I've always liked dev tools as a place to learn about how HTML, CSS and JS actually work. The latest iteration of that: Firefox to show which properties don't actually do anything on a given element
I've been involved in DevTools dev for years, and I've both had and heard many good ideas to improve it.
It's always a special feeling seeing on of them finally take shape.
Latest one to date: detect C…
And yes, Firefox is still fighting a huge uphill battle against Chrome interop, and I have no idea how they're even able to keep their heads above water. They need all the help they can get, because they're battling stupid bugs like this every single day.
WebKit (Safari) is no less amazing for the comeback they've pulled off in the past few years, although they have fewer interop pressures. Web devs make sure their sites work in Safari, because the CEO has an iPhone.
> In this paper, we aim to answer a long-standing open problem in the programming languages community: is it possible to smear paint on the wall without creating valid Perl?
> We answer this question in the affirmative: (...) merely 93% of paint splatters parse as valid Perl.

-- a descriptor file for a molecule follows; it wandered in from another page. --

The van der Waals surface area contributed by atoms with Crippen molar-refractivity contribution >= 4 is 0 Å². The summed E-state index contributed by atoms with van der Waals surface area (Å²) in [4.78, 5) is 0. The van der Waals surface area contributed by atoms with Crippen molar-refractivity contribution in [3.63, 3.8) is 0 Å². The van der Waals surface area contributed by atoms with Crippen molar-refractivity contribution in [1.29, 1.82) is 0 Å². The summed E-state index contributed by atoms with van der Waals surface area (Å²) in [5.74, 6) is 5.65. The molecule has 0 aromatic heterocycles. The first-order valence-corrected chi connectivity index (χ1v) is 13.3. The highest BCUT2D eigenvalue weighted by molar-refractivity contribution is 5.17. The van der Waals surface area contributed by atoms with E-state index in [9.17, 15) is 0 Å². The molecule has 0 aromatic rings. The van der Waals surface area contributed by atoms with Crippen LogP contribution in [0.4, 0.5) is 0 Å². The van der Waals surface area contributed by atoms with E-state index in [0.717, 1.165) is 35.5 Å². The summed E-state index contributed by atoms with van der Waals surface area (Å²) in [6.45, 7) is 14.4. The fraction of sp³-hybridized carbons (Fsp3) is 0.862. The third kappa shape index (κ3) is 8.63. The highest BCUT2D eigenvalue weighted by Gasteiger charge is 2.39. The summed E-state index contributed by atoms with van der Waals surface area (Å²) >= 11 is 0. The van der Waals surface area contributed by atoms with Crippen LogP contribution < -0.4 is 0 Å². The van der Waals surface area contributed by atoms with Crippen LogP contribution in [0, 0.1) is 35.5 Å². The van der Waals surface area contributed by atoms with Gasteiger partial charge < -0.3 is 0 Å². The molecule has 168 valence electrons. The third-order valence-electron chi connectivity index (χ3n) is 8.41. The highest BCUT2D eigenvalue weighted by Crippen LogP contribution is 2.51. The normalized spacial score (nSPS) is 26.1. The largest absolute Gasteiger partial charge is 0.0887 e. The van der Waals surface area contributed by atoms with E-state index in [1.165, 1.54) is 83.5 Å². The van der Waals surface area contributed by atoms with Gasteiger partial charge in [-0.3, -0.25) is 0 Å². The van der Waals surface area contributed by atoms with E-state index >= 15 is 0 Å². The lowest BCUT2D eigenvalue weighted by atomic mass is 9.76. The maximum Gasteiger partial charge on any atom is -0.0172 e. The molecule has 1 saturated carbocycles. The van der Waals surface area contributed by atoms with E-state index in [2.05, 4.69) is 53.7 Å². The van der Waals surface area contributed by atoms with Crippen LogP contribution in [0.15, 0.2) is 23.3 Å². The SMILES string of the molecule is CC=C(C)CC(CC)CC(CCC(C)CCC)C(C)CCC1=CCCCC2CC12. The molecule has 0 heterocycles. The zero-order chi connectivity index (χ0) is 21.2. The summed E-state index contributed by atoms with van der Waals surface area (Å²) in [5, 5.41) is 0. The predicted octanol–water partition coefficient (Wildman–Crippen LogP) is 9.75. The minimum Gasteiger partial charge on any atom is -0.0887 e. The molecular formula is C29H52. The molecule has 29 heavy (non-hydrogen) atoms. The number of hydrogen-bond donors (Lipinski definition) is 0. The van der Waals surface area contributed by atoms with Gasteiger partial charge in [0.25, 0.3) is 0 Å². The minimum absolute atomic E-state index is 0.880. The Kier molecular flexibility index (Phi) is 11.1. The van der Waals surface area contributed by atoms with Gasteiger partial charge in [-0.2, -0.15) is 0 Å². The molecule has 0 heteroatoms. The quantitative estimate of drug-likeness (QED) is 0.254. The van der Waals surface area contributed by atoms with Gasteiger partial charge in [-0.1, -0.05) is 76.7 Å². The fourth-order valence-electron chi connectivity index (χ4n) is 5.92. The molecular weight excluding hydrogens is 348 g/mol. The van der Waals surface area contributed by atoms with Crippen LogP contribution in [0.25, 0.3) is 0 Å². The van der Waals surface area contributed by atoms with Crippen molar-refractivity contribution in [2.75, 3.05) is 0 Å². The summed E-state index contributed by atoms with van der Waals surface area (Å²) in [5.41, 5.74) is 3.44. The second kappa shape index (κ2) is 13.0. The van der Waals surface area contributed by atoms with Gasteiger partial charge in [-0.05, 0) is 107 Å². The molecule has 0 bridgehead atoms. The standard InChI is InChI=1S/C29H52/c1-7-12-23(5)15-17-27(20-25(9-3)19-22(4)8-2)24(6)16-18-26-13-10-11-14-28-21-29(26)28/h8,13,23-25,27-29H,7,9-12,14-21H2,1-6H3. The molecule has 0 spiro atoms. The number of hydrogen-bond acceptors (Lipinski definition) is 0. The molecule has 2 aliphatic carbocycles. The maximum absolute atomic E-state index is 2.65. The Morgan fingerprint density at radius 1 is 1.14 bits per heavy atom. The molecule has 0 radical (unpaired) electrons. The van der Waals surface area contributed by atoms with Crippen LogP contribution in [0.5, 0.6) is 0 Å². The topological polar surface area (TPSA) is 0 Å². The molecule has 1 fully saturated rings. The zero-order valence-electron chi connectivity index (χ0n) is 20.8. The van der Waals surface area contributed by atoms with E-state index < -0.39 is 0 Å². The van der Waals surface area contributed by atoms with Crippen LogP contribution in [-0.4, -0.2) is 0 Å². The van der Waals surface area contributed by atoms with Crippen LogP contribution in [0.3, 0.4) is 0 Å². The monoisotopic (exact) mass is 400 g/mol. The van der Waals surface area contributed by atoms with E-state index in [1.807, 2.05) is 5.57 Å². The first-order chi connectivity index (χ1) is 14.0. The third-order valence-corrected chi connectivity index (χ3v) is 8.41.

The idea is very funny, the presentation is hilarious.
Rewrote emoji-mart's tests to run in Jest rather than Karma (https://github.com/missive/emoji-mart/pull/302). Gotta admit, Jest is nice:
- can test React components purely in Node
- has a concept of "snapshots," where it writes your expected component tree to a file and then tests against that file, which is what I want to do with my tests 99% of the time, except now it's automated
- I didn't even need a config file, what year is this
"I don't really want to argue against optional chaining because it's so popular and I don't want to make enemies, but here's how *other* people might argue against it."
A retrospective on the things I would have liked to try in Firefox Test Pilot: http://www.ianbicking.org/blog/2019/03/firefox-experiments-i-would-have-liked.html
We'd like to thank you all for the follows, responses and support the last few days... Show more
have you ever noticed that someone post a screenshot of text without providing an image description, preventing you from being able to read it? or maybe they posted a huge amount of text that just can't possibly be described with the image description feature?
simply tag @OCRbot in a direct reply to the image. it will download the image and scan it using tesseract OCR to output the text contained in the image!
because OCRbot runs on fedi.lynnesbian.space, it has a character limit of 65535, so even the longest images should work OK!
check the reply to this image to see it parsing the attached screenshot!
All this is powered by freely available open source tools. More info at my blog: https://vincenttunru.com/fearless-deployments/
Front-end developer trying to open up access to academic research and helping out with @ToSDR. My current "boring stack": React+TypeScript.
Server run by the main developers of the project It is not focused on any particular niche interest - everyone is welcome as long as you follow our code of conduct!